Apple won an appeals court ruling upholding its App Store’s policies in an antitrust challenge brought by Epic Games. Monday’s ruling by the US Court of Appeals for the Ninth Circuit affirmed a lower-court judge’s 2021 decision largely rejecting claims by Epic, the maker of Fortnite, that Apple’s online marketplace policies violated federal law because they ban third-party app marketplaces on its operating system. The ruling comes as Apple has been making changes to the way the App Store operates to address developer concerns since Epic sued the company in 2020. The dispute began after Apple expelled the Fortnite game from the App Store because Epic created a workaround to paying a 30 percent fee on customers’ in-app purchases. — BLOOMBERG NEWS



Blue check marks return on Twitter, but celebs say they didn’t pay for them

Celebrities and other high-profile Twitter users are once again being verified by the social media platform and they don’t know why the blue check marks reappeared — nor do they seem too happy about it. Twitter removed the blue marks last week from accounts that don’t pay a monthly fee. But the check marks mysteriously returned for many highly followed accounts over the weekend, leading some prominent users to disavow what’s become a divisive symbol of Twitter owner Elon Musk’s erratic changes to the platform. Accounts belonging to the Massachusetts Institute of Technology, Bette Midler, gymnast Simone Biles Owens, writer Neil Gaiman, and rapper Lil Nas X were among the users — all with more than 1 million followers — who took to Twitter to make clear they didn’t pay to get their blue check back. “On my soul i didn’t pay for twitter blue, u will feel my wrath tesla man!” wrote the rapper who has 8 million followers. Added Gaiman, who has 3 million followers: “What a sad, muddled place this has become.” — ASSOCIATED PRESS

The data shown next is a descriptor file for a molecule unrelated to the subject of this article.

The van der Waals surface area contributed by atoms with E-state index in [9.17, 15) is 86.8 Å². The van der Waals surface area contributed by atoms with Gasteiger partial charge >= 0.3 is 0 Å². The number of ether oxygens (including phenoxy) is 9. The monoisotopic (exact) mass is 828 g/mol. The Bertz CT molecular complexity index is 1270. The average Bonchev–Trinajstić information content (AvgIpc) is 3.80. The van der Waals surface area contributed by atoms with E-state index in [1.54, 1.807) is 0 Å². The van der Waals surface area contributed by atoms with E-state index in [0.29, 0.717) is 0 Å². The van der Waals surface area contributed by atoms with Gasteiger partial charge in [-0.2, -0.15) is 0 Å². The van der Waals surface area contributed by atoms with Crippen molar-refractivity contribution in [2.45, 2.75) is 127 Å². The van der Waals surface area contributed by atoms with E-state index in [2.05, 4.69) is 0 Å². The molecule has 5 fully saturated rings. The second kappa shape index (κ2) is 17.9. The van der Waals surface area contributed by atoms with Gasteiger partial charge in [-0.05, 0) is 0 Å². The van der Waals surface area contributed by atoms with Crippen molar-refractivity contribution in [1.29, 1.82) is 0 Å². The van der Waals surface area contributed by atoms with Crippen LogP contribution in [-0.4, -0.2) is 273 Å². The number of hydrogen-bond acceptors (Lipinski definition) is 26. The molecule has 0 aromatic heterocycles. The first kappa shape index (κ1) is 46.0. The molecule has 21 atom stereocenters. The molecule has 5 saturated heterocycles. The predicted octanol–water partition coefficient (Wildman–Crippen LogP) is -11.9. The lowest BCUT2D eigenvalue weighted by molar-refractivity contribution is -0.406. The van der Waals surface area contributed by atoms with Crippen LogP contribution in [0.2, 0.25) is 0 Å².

Philips sets aside more than $600 million to settle sleep-apnea device suits

Philips surged as stronger-than-expected earnings outweighed the $630 million costs of a planned settlement of litigation over the company’s sleep apnea devices. The shares rose as much as 11 percent in Amsterdam, the most since March 2020, as supply chain constraints cleared up, boosting the medical equipment supplier’s results. That eased concerns over the sleep apnea device recall, which has dogged Philips for months. Users have alleged that the sound-abatement foam in the machines can degrade and be ingested or inhaled, potentially having toxic or carcinogenic effects. The company is a defendant in several class-action lawsuits and individual personal injury claims in the United States. — BLOOMBERG NEWS

A Louis Vuitton store on the ground floor of the building housing the LVMH Moet Hennessy Louis Vuitton SE headquarters in Paris, France, on March 5, 2023. Benjamin Girette/Bloomberg


LVMH reaches a milestone

LVMH’s market value surpassed $500 billion, becoming the first European company to reach that milestone, thanks to booming sales of luxury goods in China and a strengthening euro. The achievement comes less than two weeks after LVMH joined the ranks of the world’s 10 biggest companies, powered by a surge in first-quarter sales. Rival Hermes International subsequently published its own strong numbers, reinforcing the view that China’s reopening from pandemic lockdowns is fueling growth across the industry. — BLOOMBERG NEWS


Disney lays off thousands

Walt Disney Co. began letting go of thousands of employees on Monday in the entertainment giant’s ongoing push to cut about 7,000 jobs this year. This is the second of what’s expected to be three rounds of cuts, Disney said in a statement. The first reductions to Disney’s 220,000-person workforce came in March. This round, which will last through Thursday, should bring the total positions eliminated to around 4,000, the company said. Cuts are coming to all of the company’s divisions, stretching from the company headquarters in Burbank, Calif., to Connecticut, where its ESPN sports networks are based. Hourly workers at the theme parks will not be affected, the company said. The third round should come before the beginning of summer. — BLOOMBERG NEWS